Director, Geological Engineering
Despite improvements in the recognition, prediction and mitigation of complex rock engineering problems, unexpected rock mass responses and/or failures still exact a heavy social, economic and environmental toll. Ever increasingly, experts are called upon to analyse and predict - assessing risk, rock mass response, potential modes of failure and possible preventive/remedial measures. The ability to do so, however, is limited by the phenomenological nature of most analyses, which tend to be descriptive and qualitative thereby providing limited insight into the underlying processes and mechanisms.
My research focuses on these deficiencies with the primary objective being the advancement and integration of state-of-the-art numerical modelling techniques with innovative geotechnical field measurements. The scope of this work is relevant to many problems relating to both surface and underground rock engineering problems, with emphasis being directed towards massive rock slope failures, both in the context of natural hazards (e.g. massive rockslides) and engineered rock slopes (e.g. open pit mine slopes), as well as tunnelling, underground mining, petroleum geomechanics (hydrofracing) and nuclear waste disposal.
The long-term vision of this work is to improve our ability to effectively assess, monitor and predict rock mass behaviour and the potential for catastrophic failure - both spatially (in three-dimensions) and temporally (i.e. 4-D). To do so, the short-term goals focus on the utilization of advanced numerical modelling techniques to examine and better understand complex rock mass failure processes and their dynamic evolution over time (e.g. progressive failure). Additional research directions include the hydro-mechanical behaviour of brittle fracture systems in crystalline rock masses, the integration of geological, geotechnical and geophysical field investigations, in situ testing and monitoring, and laboratory testing (acoustic emission).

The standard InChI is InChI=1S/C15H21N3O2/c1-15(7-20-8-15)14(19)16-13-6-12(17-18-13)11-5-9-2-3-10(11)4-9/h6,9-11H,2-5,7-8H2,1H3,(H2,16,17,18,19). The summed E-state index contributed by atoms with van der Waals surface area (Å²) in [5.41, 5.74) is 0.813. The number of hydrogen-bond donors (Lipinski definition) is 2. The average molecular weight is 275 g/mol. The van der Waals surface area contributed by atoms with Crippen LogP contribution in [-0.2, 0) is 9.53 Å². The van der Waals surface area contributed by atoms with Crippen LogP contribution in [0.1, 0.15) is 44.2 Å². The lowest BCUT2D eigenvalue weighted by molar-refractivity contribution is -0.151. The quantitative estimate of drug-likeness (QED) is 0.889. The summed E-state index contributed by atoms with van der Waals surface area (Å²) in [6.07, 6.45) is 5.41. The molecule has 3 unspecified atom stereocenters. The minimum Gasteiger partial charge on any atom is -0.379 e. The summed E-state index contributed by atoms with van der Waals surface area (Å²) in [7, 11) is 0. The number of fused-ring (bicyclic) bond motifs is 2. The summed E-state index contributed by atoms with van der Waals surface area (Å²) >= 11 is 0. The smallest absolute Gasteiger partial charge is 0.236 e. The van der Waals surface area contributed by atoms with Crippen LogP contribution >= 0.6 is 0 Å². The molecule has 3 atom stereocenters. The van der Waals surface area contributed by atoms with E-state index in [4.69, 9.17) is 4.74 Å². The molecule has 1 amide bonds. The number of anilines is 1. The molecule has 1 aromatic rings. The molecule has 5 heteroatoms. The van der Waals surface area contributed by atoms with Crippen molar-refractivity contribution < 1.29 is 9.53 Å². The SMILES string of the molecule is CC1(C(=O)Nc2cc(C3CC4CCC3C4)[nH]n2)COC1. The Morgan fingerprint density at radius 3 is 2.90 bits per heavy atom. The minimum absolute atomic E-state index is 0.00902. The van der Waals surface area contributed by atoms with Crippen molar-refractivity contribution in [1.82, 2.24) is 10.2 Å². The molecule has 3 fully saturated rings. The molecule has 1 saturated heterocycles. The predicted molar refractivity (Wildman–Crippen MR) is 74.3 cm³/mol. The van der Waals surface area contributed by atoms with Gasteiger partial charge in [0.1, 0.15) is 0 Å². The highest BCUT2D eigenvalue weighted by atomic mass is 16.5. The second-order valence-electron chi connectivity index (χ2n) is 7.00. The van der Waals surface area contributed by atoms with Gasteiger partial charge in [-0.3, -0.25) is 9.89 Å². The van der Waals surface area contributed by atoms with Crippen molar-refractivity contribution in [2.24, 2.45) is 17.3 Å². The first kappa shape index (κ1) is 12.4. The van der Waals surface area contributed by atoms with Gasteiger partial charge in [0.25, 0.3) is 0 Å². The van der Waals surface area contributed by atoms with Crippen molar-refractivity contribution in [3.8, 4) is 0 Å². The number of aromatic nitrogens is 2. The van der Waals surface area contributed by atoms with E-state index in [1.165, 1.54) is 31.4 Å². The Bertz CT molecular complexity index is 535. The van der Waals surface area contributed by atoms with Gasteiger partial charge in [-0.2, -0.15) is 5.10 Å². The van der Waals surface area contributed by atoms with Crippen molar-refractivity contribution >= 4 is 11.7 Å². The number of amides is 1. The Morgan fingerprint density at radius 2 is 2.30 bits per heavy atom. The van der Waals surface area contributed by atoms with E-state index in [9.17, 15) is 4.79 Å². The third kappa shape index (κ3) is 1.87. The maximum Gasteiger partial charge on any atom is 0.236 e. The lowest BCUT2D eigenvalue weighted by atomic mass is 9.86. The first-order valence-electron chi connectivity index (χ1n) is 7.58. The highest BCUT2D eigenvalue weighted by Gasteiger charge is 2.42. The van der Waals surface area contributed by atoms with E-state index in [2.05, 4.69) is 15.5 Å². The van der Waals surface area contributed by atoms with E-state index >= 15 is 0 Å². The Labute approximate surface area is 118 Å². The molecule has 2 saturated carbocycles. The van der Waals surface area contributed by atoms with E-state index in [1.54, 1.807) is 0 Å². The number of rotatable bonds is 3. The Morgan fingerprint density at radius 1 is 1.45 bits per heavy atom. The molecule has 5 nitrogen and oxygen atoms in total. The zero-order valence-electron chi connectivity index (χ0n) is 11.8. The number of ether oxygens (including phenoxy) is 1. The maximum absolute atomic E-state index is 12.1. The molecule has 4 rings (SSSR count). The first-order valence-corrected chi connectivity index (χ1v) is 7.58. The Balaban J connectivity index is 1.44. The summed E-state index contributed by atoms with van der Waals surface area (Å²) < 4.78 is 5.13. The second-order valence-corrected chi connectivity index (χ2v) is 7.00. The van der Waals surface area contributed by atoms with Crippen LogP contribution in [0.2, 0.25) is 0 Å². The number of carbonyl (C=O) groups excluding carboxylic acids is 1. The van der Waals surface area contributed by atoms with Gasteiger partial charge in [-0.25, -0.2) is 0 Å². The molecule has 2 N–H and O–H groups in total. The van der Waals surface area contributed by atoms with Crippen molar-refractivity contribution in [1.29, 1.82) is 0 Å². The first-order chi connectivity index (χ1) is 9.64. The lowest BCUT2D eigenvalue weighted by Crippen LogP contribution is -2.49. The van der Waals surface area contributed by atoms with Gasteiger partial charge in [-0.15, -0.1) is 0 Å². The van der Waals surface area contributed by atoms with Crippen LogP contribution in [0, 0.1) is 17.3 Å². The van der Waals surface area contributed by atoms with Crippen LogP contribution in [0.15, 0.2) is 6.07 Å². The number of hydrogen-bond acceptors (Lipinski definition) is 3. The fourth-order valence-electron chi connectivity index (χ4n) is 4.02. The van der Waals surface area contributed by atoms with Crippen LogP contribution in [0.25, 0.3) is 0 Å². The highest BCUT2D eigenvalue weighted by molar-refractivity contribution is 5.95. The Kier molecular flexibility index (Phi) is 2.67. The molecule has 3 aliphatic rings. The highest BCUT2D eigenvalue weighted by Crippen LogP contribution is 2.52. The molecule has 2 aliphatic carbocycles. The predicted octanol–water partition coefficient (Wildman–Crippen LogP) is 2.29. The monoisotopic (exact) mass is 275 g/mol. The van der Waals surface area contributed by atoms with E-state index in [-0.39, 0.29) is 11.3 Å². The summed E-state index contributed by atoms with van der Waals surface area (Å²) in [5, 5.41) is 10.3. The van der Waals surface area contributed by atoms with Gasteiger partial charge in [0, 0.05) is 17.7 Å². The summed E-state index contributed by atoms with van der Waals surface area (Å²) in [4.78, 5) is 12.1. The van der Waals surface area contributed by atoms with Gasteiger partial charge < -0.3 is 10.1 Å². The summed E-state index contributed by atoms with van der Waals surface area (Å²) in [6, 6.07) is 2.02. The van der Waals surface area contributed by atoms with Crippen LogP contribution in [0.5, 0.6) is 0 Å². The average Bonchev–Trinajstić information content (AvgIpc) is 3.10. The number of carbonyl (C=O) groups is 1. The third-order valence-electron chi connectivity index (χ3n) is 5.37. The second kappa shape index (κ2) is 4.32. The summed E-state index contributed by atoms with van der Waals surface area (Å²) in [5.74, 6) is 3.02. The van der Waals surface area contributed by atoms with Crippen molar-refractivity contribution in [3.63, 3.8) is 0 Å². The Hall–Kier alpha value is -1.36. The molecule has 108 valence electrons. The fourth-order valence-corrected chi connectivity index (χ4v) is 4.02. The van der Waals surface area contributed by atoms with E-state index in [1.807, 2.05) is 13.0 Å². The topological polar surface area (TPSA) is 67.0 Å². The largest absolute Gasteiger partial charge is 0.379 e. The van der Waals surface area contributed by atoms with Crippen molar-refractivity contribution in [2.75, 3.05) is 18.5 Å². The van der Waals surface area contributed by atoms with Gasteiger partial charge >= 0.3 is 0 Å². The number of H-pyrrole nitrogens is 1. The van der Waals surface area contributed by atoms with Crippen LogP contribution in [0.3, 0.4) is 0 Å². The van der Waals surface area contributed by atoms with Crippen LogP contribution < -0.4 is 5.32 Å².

PhD Opportunity Available: A Ph.D. position in Geological Engineering is available to conduct research into mud rush hazards related to block cave mining operations. The student will be responsible for conducting fundamental research and developing new computer tools for assessing runout hazard and risk as part of a larger university-industry collaborative project. Preferred candidates should have a background in engineering or applied science. Knowledge of rock, soil, and fluid mechanics are all assets, as is experience with computer programming in C++ and/or Python. For further details, please contact myself or Prof. Scott McDougall, and include a copy of your CV. Further details on applying can be found at: https://www.eoas.ubc.ca/academics/grad/apply
UBC - Professor (2011-present)
UBC - Associate Professor (2006-2011)
UBC - Assistant Professor (2004-2006)
ETH Zurich - Senior Research Associate and Lecturer (1998-2003)
University of Saskatchewan - PhD Geological Engineering (1995-1998)